Born on June 16

839 Rorgon I Count of Maine named for him. He was Count of Rennes from 819 and of Maine from 832 until his death
1139 Emperor Konoe the 76th emperor of Japan, according to the traditional order of succession.
1332 Isabella de Coucy the eldest daughter of King Edward III of England and Philippa of Hainault and the wife of Enguerrand VII, Lord of Coucy, by whom she had two daughters.
1514 John Cheke an English classical scholar and statesman, notable as the first Regius Professor of Greek at Cambridge University.
1550 Marie Eleonore of Cleves a Duchess consort of Prussia as the wife of Albert Frederick, Duke of Prussia. She was the eldest child of William, Duke of Jülich-Cleves-Berg and Maria of Austria
1578 Ioan Potcoavă a prominent Cossack ataman, and Voivode of Moldavia. His moniker is said to originate in the fact that he used to ride his stallions to the point of breaking off their horseshoes; another version says that he could break and unbend both horseshoes and coins with his fists
1583 Axel Oxenstierna a Swedish statesman. He became a member of the Swedish Privy Council in 1609 and served as Lord High Chancellor of Sweden from 1612 until his death. He was a confidant of first Gustavus Adolphus and then Queen Christina
1589 Albrycht Władysław Radziwiłł a Polish-Lithuanian noble. Castellan of Troki from 1626 until 1633, castellan of Wilno from 1633. The 3rd ordynat of the Nieśwież Fee Tail, stolnik of Lithuania since 1620 and krajczy of Lithuania since 1622. Starost of Ryki and Szerszewy
1591 Joseph Solomon Delmedigo a rabbi, author, physician, mathematician, and music theorist.
1606 Arthur Chichester 1st Earl of Donegall an Irish aristocrat and soldier.
1613 John Cleveland an English poet.
1633 Jean de Thévenot a French traveller in the East, who wrote extensively about his journeys. He was also a linguist, natural scientist and botanist
1636 Charles de La Fosse born in Paris.
1637 Giovanni Paolo Colonna an Italian composer, teacher, organist and organ builder. In addition to being chapel-master and organist of San Petronio Basilica in Bologna, he served prominent members of the courts of Ferrara, Parma, Modena and Florence. He was a founder-member and president of the Accademia Filarmonica di Bologna. Emperor Leopold I collected manuscripts of his sacred music, which reflects the Roman church cantata style of Giacomo Carissimi and looks forward to the manner of George Frideric Handel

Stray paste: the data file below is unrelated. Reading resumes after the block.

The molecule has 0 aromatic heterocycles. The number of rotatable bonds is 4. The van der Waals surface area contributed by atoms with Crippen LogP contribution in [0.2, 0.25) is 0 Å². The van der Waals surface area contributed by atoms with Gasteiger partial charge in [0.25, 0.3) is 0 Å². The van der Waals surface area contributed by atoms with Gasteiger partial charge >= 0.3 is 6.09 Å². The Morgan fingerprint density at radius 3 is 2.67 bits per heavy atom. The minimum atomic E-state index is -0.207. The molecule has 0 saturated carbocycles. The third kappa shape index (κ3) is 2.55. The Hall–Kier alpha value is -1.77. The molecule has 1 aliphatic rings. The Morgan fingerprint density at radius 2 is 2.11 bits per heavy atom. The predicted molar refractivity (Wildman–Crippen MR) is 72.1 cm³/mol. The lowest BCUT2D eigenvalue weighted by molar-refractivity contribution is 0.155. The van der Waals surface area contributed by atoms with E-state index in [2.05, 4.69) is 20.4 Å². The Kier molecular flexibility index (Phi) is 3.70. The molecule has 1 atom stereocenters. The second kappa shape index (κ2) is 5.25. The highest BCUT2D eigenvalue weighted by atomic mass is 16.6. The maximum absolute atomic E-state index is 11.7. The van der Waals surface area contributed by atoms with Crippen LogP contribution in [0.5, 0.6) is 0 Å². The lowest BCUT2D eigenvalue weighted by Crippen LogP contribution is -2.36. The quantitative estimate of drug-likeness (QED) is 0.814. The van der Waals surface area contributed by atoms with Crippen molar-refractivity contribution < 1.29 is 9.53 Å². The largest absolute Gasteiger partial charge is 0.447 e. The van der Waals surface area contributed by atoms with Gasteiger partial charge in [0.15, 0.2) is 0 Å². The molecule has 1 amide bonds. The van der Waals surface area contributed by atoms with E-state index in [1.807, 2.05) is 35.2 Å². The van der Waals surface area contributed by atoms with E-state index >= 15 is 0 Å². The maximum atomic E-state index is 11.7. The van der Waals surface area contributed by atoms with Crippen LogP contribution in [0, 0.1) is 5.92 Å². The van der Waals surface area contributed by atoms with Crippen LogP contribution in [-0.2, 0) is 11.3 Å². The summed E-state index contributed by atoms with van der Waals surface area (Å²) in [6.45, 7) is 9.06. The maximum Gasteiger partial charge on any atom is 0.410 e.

1640 Jacques Ozanam a French mathematician.
1644 Henrietta of England the youngest daughter of King Charles I of England, Scotland and Ireland and his wife, Henrietta Maria of France. Fleeing England with her governess at the age of three, she moved to the court of her first cousin Louis XIV of France, where she was known as Minette. After she married Philippe of France, brother of King Louis XIV, known as Monsieur at court, she became known as Madame. Very popular with the court, her marriage was marked by frequent tensions. Henrietta was instrumental in negotiating the Secret Treaty of Dover prior to her unexpected death in June 1670. Jacobite claims to the throne of Great Britain following the death of Henry Benedict Stuart descend from her through her daughter Anne Marie, Queen of Sardinia
1671 Johann Christoph Bach (1671–1721) a German musician and composer. He was the eldest brother of the more famous German musician and composer Johann Sebastian Bach. Johann Christoph was born in Erfurt, where he studied under Johann Pachelbel, and his library of keyboard music included works by Pachelbel, Johann Jakob Froberger and Johann Kaspar Kerll. In 1690 he became organist at the Michaeliskirche at Ohrdruf, and in 1694 he was married there. He died, aged 49, in Ohrdruf
1697 Jean-Baptiste de La Curne de Sainte-Palaye a French historian, classicist, philologist and lexicographer.
1713 Meshech Weare an American farmer, lawyer and revolutionary statesman from Seabrook and Hampton Falls, New Hampshire. He served as the first President of New Hampshire from 1776 to 1785
1718 Thomas Chippendale a London cabinet-maker and furniture designer in the mid-Georgian, English Rococo, and Neoclassical styles. In 1754 he published a book of his designs, titled The Gentleman and Cabinet Maker's Director. The designs are regarded as reflecting the current London fashion for furniture for that period and were used by other cabinet makers outside London
1723 Adam Smith a Scottish moral philosopher and a pioneer of political economy. One of the key figures of the Scottish Enlightenment, Smith is best known for two classic works: The Theory of Moral Sentiments , and An Inquiry into the Nature and Causes of the Wealth of Nations. The latter, usually abbreviated as The Wealth of Nations, is considered his magnum opus and the first modern work of economics. Smith is cited as the "father of modern economics" and is still among the most influential thinkers in the field of economics today
1738 Mary Katherine Goddard an early American publisher and the first American postmistress. She was the first to print the Declaration of Independence with the names of the signatories
1749 Gottlieb Conrad Christian Storr a German physician, chemist and naturalist.